I’m a T1. I had numbness when first diagnosed but it went away. I noticed that the 4th toes on both feet turn outwards so that I’m not really walking on the bottom of them. This sometimes cause calluses. Do you know what would cause that?
Sorry for not replying yet. I’ve been very busy today. I will answer your questions very very soon!
Please understand, the good Dr. Weisz asked the same question over in the UK group and nobody asked a question for five days. Now he posts in out in the open and there is a flood. When it rains it poors.
Dr. Weisz, we all understand the timing of things and will patiently await your response.
I have a questio but it might not be related to my 37 year thing w/diabetes so …Anyway. I have very dry feet and wondered if the d had something to do w/it or it’s just my body doing that. Type 1 since 10.
As I’m usually asked, what would you do if it was your daughter? – I would not operate in any event until full maturity
I would definitely try all non-surgical options prior to the knife – such as biomechanical orthotics.
Have a second opinion
A diabetic patient should never treat him/her self!!
I would ask for a solution that will reduce or solve the callous formation to begin with
You should have a gait analysis performed and according to that I’m sure you will get to the right solution
A. I totaly agree with you. I wonder why remove either of them, unless they are causing you a serious problem.
B. It is not dangerous, but why have them removed at all?
In general, wash and dry feet daily, have callosities removed on regular occasions and take advise how to avoid it reoccurring.
You have actually answered the problem yourself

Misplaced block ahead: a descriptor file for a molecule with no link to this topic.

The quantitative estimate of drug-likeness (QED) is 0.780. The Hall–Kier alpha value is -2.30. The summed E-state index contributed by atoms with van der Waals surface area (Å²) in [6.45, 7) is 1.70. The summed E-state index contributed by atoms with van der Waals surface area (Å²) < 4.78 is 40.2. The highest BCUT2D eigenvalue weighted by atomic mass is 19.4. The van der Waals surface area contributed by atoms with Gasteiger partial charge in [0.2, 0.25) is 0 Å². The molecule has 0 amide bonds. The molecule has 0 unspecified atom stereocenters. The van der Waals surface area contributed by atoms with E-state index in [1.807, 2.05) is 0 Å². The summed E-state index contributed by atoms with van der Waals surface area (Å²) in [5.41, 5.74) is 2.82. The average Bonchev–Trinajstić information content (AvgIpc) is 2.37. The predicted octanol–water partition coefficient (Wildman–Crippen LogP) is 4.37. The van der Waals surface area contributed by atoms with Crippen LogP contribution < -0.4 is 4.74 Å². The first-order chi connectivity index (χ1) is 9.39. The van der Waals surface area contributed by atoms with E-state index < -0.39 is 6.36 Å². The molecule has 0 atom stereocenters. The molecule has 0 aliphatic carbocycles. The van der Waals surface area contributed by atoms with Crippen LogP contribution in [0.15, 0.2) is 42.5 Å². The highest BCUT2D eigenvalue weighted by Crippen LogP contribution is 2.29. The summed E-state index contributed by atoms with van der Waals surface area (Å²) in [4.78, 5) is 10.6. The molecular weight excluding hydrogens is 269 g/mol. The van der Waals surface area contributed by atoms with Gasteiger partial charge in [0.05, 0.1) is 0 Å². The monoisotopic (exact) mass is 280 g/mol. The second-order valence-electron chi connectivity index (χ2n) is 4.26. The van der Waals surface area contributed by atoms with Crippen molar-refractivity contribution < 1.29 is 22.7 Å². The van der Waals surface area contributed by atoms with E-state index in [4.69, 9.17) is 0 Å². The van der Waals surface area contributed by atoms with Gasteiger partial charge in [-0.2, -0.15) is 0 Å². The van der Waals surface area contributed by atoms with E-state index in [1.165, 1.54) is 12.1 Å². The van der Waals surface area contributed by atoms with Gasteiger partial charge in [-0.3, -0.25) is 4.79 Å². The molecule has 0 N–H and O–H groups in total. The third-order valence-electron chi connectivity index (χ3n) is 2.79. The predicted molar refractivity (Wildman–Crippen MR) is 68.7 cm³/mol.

You are probably weight bearing or having your bent toe rubbing against the shoe and this is causing the callous
You may need a different shoe, orthotics or even a toe prop.
Usually dry skin is not necessarily related directly to diabetes, nevertheless, diabetic patients need to be more aware and must treat . I suggest you consult a podiatrist to diagnose your personal problem and give you the right treatment
want a pedicure sooo badly but have been doing my own for fear of unsanitary ( even at the most reputable spas) conditions…what r ur thoughts?
Thank You! I have an appoiment to do just that. I didn’t think it was D related but you can never be too sure about it.
I have a hammertoe on the 2nd toe of left foot. Have had it more than 20 years. Have been diagnosed diabetic for about 10 years but looking back I was probably undiagnosed for another 10 years.
Are hammertoes due to diabetes? It is only on one foot.
Also, my podiatrist removed the great toenail on the same foot as the hammertoe due to fungus that refused to go away with multiple topical and oral treatments. Now both the hammertoe and 2nd toe of other foot have the thick fungus nail. The great toe on my R. foot is fine. No luck with any treatments. Any suggestions?
Any ideas on how do I avoid that from reoccurring?